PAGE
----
Indian Culture

Characteristics of Indian Culture

  • India is a vast country with a lot of diversity in its social environment with people speaking different languages, having different religions and practicing different rituals. The diversities can also be seen in food habits, dance and music and dress patterns.
  • India is a nation of different races, ethnic backgrounds and religious beliefs. The composite and dynamic character of Indian culture is a result of the rich contributions of all these diverse cultural groups over a long period of time.
  • Indian culture has an enduring character. The pattern of a house in an Indian village is not very different from that of a Harappan house which flourished in the Indian subcontinent over 4500 years ago. Some aspects of Harappan culture are still practised, such as, the worshipping of Mother Goddess and Pashupati.

Dynamic Nature of Indian Culture

  • The continuity and change in Indian civilization has gone hand in hand while keeping the basic spirit intact through all these transformations. It has kept on discarding what was becoming irrelevant in the modern age.
  • The vastness of the country and variation in its physical and climatic features is an obvious reason for the variety
  • India is home to many religions of the world like Hinduism, Jainism, Buddhism and Sikhism
  • Variety in our culture is due to the intermingling among various ethnic groups. Various ethnic groups like Iranians, Greeks, Kushanas (Central Asia), Shakas (From Centra Asia invaded Afganistan, Pakistan & North West India), Hunas (Himalayan Tribes), Arabs, Turks, Mughals and Europeans also came to India, settled here and intermixed with the local population.
  • The people belonging to other cultures brought their cultural habits, thoughts and ideas, which got amalgamated into the existing
  • Before second century BC, Indians wore clothes which were unstitched. Stitched clothes such as salwars, kurtas, etc. were brought to India, by the Kushanas, Shakas and Parthians. Further shirts, trousers, skirts, etc. were brought by the Europeans.
  • Cultural exchange between different regions is also prominent in India. Bhangra dance of Punjab or the Pongal of Tamil Nadu or the Bihu dance of Assam, all celebrates after a good harvest of crops.
  • Another unifying factor is climate. The system of monsoons is the most important component of the Indian climatic pattern and this gives unity to the whole country.

Secular Outlook of Indian Culture

  • The secular character of Indian culture is a result of the intermingling of people belonging to diverse cultural groups over a long period of time. Hindus, Muslims, Christians, Sikhs, Buddhists, Jains, Parsees (followers of Iranian prophet Zoroaster) and Jews live in India.
  • The constitution declares India to be a secular country. Everyone is free to profess, practice and propagate any religion of his/her own choice. The state has no religion of its own and all religions are treated equally by the state. No one is to be discriminated on the basis of religion.
  • In the Western context development of secularism meant complete separation of the church and the state. In India secularism is taken as a more positive concept to cope with the complex social structure in the country with a view to protecting the interests of all, particularly the minorities.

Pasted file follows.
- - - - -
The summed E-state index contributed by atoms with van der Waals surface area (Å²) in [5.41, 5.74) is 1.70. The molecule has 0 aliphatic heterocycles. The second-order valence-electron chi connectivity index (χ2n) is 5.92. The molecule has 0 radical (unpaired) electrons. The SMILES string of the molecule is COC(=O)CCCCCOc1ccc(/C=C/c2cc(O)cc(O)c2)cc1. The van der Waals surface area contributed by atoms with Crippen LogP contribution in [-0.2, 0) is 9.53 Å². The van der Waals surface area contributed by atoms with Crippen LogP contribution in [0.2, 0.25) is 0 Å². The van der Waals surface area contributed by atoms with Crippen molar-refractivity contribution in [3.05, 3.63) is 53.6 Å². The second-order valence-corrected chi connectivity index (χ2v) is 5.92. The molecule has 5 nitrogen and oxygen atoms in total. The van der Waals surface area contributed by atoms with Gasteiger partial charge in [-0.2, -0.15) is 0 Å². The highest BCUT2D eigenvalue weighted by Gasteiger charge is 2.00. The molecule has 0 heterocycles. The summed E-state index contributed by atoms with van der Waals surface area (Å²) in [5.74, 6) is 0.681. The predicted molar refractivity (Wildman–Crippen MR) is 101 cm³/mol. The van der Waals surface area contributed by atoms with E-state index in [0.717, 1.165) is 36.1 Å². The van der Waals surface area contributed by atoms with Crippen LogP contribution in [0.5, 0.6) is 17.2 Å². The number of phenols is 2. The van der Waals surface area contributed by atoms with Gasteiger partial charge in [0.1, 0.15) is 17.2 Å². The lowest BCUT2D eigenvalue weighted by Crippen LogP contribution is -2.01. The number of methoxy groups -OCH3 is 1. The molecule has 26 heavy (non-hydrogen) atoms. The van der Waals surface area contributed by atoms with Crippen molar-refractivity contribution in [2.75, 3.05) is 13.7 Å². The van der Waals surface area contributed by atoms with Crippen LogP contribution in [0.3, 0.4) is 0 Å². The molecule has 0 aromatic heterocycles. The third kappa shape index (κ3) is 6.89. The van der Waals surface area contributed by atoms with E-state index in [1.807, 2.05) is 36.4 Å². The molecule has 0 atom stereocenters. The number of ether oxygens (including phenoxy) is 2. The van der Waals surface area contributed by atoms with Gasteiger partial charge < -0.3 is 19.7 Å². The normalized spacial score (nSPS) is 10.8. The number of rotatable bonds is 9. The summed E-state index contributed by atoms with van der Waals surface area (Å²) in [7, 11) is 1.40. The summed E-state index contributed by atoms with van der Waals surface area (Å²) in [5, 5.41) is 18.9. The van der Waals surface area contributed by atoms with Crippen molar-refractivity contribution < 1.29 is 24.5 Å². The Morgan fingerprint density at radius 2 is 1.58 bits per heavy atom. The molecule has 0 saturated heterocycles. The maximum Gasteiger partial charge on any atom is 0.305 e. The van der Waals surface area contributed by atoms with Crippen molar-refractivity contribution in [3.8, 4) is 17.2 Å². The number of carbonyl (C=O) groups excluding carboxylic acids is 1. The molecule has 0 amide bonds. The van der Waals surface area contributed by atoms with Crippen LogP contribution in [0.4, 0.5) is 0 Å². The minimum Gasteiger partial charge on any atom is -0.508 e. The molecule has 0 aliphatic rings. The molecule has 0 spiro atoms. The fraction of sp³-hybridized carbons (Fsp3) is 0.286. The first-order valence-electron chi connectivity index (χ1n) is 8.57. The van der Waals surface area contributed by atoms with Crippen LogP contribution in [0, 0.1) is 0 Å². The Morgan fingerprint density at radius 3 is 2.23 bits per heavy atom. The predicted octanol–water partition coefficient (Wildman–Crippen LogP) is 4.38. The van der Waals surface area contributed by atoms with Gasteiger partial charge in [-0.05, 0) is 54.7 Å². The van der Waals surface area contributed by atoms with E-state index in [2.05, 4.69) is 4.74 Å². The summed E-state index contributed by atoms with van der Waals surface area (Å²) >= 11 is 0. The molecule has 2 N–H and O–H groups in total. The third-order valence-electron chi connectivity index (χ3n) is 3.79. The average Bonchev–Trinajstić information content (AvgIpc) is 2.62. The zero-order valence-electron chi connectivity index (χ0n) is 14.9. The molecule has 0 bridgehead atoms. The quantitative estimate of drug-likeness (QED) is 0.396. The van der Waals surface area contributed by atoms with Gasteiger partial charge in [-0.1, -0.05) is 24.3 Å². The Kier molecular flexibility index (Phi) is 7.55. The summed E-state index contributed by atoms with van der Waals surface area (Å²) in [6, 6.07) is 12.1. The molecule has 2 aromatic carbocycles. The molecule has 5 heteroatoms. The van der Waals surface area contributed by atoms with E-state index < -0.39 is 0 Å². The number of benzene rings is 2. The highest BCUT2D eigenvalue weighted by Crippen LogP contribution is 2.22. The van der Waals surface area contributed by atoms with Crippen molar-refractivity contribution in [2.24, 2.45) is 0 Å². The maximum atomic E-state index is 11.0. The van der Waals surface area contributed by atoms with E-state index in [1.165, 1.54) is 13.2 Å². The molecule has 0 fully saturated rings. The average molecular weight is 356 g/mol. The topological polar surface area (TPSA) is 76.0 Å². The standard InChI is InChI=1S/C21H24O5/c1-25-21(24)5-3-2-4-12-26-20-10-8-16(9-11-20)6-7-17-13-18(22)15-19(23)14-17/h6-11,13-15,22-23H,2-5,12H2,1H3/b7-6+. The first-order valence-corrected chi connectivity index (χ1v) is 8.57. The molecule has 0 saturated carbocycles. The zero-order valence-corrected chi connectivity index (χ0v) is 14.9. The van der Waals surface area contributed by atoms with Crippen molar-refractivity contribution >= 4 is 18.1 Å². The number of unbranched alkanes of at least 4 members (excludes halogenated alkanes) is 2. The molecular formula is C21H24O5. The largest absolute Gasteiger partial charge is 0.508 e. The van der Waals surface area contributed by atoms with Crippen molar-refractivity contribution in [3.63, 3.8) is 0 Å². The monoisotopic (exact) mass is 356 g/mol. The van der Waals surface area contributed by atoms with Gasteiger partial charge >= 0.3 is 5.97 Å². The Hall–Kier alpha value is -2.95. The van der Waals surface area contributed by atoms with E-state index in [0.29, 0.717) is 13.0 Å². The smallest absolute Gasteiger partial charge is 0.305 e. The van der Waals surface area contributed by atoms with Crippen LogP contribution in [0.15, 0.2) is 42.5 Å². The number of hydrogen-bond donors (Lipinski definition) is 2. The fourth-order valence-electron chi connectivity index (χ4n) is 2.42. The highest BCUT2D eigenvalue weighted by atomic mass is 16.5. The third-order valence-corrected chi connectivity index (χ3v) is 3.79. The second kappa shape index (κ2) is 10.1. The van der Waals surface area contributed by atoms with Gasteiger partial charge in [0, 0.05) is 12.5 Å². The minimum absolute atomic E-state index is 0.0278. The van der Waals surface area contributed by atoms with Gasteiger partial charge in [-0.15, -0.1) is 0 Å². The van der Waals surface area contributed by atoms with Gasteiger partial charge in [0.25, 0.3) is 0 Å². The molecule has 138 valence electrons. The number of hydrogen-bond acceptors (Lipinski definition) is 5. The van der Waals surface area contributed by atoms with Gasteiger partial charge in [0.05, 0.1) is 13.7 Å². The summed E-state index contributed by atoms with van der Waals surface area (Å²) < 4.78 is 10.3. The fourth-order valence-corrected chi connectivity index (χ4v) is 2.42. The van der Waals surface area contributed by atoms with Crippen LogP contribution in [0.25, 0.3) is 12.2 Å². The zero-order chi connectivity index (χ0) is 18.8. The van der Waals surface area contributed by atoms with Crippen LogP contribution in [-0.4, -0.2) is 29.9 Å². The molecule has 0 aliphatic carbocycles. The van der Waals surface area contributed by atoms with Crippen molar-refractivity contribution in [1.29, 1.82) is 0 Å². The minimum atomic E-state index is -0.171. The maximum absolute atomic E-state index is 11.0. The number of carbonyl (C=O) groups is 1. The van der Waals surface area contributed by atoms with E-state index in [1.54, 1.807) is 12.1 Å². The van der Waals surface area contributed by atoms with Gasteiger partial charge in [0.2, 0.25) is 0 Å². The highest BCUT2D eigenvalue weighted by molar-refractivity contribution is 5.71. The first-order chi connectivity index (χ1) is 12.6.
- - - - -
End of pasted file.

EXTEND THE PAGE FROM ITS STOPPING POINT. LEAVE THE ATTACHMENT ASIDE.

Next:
Materialistic and Spiritualistic

  • India is a land of spirituality however the developments of materialistic and non-materialistic culture have been going on alongside.
  • The Harappan civilization was an urban one. It had a systematic town planning, an elaborate drainage system, profound knowledge of mathematics, weights and measures, and a well placed system of external trade. Harappans travelled across the seas to trade with the Sumerians.
  • Discoveries of theories-like “earth rotates around the sun” or “earth is round” were made by Indians without any opposition or resistance by religious or other thoughts in pursuing such knowledge unlike Europe.
  • In philosophical thought even atheistic thinking developed and grew in India. For example, Jainism and Buddhism are silent about the existence of God, yet they flourish side by side of Hinduism.

Cultural Identity, Religion, Region and Ethnicity

  • Indian cultural identities are based on various factors such as religion and region. As a result each Indian possesses multiple identities. One of these identities asserts itself at a certain point of time and prevails over the others, depends on the political, social or economic context in which the person finds himself/herself.
  • Therefore each person may have some things in common with another, but may be vastly different in some other aspects. For example, except belief, forms of worship and rituals, may differ vastly.
  • Culturally, Hindus are not all similar, nor are all the Muslims. Brahmins in Tamil Nadu are quite different from their counterparts in Kashmir. Similarly, Muslims in Kerala and Uttar Pradesh are dissimilar in several aspects of their culture. Regional identities are more real. In Bengal, both Hindus and Muslims take pride in being Bengalis. In Mumbai, Ganesh Puja is celebrated across the religion.

Cultural Influences in India

  • There are at least three significant influences on our culture. They are:

1.Westernization – Influence of western culture

2.Emergent national cultural styles – Specific to time period

3.Popular culture – Product of Mass media, impact of films

  • Popular culture which is the product of mass media is another unifying factor. The impact of films has been tremendous. Radio and television also reshape images and attitudes. Their hold on us is undeniable. Modern media has promoted issues that are of both traditional and public interest.

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